fluctuating velocity, n is the frequency of turbulence, and U is the averaged longitudinal velocity. As revealed by the above experiments, the wake of the VAWT demonstrates significant asymmetry in the horizontal direction. The core region of the wake is shifted away from the x axis toward the windward. To obtain integral length scales more representative of the turbulent structures, they were calculated at the points at z¼ h with the MVD rather than along the x axis. By fitting the measured wind spectrum with the regression model at the righthand side of Eq. (6), the integral length scales can be estimated. The matching between the von Karman spectrum and the measured spectrum at two downstream distances is shown in Fig. 18. It is observed that the essential features of the wind spectrums are well captured by the von Karman spectrum. The integral length scales at different downstream distances are obtained as indicated with the star markers in Fig. 19. The integral length scale was normalized by the blade chord length c, which is the characteristic length causing the wake turbulence. The integral length scale grows along the downstream distance. This pattern suggests that the vortices shed from the blades continue to roll up and stretch downstream due to the constant production of turbulence by the turbine rotation. At x¼1D downstream, the integral length scale is only 1/4 of the blade chord length c, whereas it reaches approximately 1.6c at

H.Y. Peng et al. / J. Wind Eng. Ind. Aerodyn. 155 (2016) 23–35

101

101

100

100 Wind spectrum ((nSu(n))/σ2u, [-])

Wind spectrum ((nSu(n))/σ2u, [-])

34

10-1

10-2

10-3

10-4

10-1

10-2

10-3

10-4 Measured spectrum von Karman spectrum

10-5

Measured spectrum von Karman spectrum 10-5

100

10-2 x

Reduced freqency (nLu /U, [-]) @x = 5D

10-2 100 x Reduced freqency (nLu/U, [-]) @x = 9D

Fig. 18. Fitting of the measured spectrum by the von Karman spectrum.

1.75

Integral length scale (Lux/c)

1.5 1.25 1 0.75 0.5 0.25 0 1

2

3

4

5

6

7

8

9

10

Wake distance (x/D) Fig. 19. Evolution of the integral length scale against the downstream distance.

x¼10D in the wake. The steady growth of the length scale in the midrange wake indicates the wake recovery. The integral length scale is believed to continuously grow until it gets close to the ambient value, at which point the wake is fully mixed with the outside flows.

4. Conclusions This work is the first to present a systematic measurement in a wind tunnel to explore the wake aerodynamics of a straight-bladed VAWT up to 10D downstream. The wind tunnel tests were performed through measurements on a series of HLs, VLs, and a vertical plane. The wake of the VAWT is classified into the near wake within 2D and the mid-range wake beyond 2D. The near wake is subject to severe velocity deficits, whereas the velocity gradually recovers along the downstream distance. The significant wake asymmetry in the horizontal direction is clearly revealed. The asymmetry is partly attributed to the transportation of the wake flows toward the windward. More vortices are believed to be shed at the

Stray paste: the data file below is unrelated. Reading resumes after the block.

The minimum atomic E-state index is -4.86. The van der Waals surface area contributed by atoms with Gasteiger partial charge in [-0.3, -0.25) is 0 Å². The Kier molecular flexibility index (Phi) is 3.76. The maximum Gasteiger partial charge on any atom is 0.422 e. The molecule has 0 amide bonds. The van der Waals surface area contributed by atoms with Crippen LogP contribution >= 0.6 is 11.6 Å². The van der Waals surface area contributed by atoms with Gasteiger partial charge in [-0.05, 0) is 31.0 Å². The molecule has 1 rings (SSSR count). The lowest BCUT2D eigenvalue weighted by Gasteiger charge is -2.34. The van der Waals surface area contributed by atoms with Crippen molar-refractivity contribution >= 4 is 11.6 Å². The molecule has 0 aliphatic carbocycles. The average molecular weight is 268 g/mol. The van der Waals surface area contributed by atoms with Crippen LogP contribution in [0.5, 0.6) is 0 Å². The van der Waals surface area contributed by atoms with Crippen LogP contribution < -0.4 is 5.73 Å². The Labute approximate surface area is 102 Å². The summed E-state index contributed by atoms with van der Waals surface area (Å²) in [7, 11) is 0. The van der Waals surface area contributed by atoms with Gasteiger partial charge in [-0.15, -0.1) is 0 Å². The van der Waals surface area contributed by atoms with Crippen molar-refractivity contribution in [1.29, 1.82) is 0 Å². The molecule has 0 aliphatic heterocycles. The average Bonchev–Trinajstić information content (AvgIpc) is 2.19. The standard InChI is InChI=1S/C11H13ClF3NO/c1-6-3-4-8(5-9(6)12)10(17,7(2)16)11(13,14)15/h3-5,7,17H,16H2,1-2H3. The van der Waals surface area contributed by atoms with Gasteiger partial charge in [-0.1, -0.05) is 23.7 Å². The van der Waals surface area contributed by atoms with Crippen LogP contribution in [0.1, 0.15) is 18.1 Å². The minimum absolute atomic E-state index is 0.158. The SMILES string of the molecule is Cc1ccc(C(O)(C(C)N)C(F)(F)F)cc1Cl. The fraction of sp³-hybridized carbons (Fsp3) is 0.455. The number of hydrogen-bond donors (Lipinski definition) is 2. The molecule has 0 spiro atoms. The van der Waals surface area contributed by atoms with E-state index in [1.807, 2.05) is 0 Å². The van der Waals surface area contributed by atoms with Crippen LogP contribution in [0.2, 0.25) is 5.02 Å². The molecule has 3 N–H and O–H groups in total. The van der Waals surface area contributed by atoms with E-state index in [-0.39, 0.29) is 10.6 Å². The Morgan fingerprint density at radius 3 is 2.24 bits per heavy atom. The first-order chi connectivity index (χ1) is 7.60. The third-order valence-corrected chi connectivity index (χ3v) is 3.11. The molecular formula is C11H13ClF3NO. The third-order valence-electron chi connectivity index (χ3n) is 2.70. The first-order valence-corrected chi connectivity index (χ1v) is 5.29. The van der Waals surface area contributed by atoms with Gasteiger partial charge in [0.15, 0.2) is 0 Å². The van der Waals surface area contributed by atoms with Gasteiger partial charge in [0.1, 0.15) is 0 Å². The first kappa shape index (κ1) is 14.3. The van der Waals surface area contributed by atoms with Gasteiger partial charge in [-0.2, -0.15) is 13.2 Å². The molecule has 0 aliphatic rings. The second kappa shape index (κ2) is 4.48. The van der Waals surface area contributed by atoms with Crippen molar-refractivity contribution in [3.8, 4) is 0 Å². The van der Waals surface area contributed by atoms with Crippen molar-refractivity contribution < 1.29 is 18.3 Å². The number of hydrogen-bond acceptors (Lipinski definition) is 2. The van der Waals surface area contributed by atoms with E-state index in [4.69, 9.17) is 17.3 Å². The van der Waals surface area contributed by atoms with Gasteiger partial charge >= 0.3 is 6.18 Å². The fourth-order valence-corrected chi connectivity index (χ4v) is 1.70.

windward than at the leeward, which serves as the other reason for the asymmetry. In contrast, the wake is approximately symmetrical against the blade mid-span plane. An engineering wake model fit for the VAWT is proposed to characterize the wake edges and the average velocities. Furthermore, the existence of a pair of counter-rotating vortical structures evolving in the wake has been detected. This counter-rotating pair is believed to contribute to more complete flow mixing and thereby the fast wake recovery. The von Karman spectrum is capable of accurately capturing the measured spectrum in the turbine wake. Analyses suggest that the longitudinal integral length scales in the wake are at the same order of magnitude as the chord length, c. The integral length scale grows with the downstream distance. The integral length scale may continuously grow until it reaches the ambient value. In the future, complete three-dimensional wake measurements at different blade heights and along the vertical direction off the x axis are suggested. Moreover, direct measurements of a VAWT submerged in the wake of its upstream counterpart are recommended.

Acknowledgments The work described in this paper was fully supported by a grant from the Research Grants Council of the Hong Kong Special Administrative Region, China (Project no. 9041770 (CityU 114712)). During the course of the measurement campaign, Mr. CHAN Kwok Keung, Mr. TAI Wing Hing, Prof. CHEUNG Chun Kuen, and Dr. HE Yun Cheng at the wind tunnel facility generously shared their expertise and provided great assistance. The authors want to express genuine gratitude for their constructive contributions.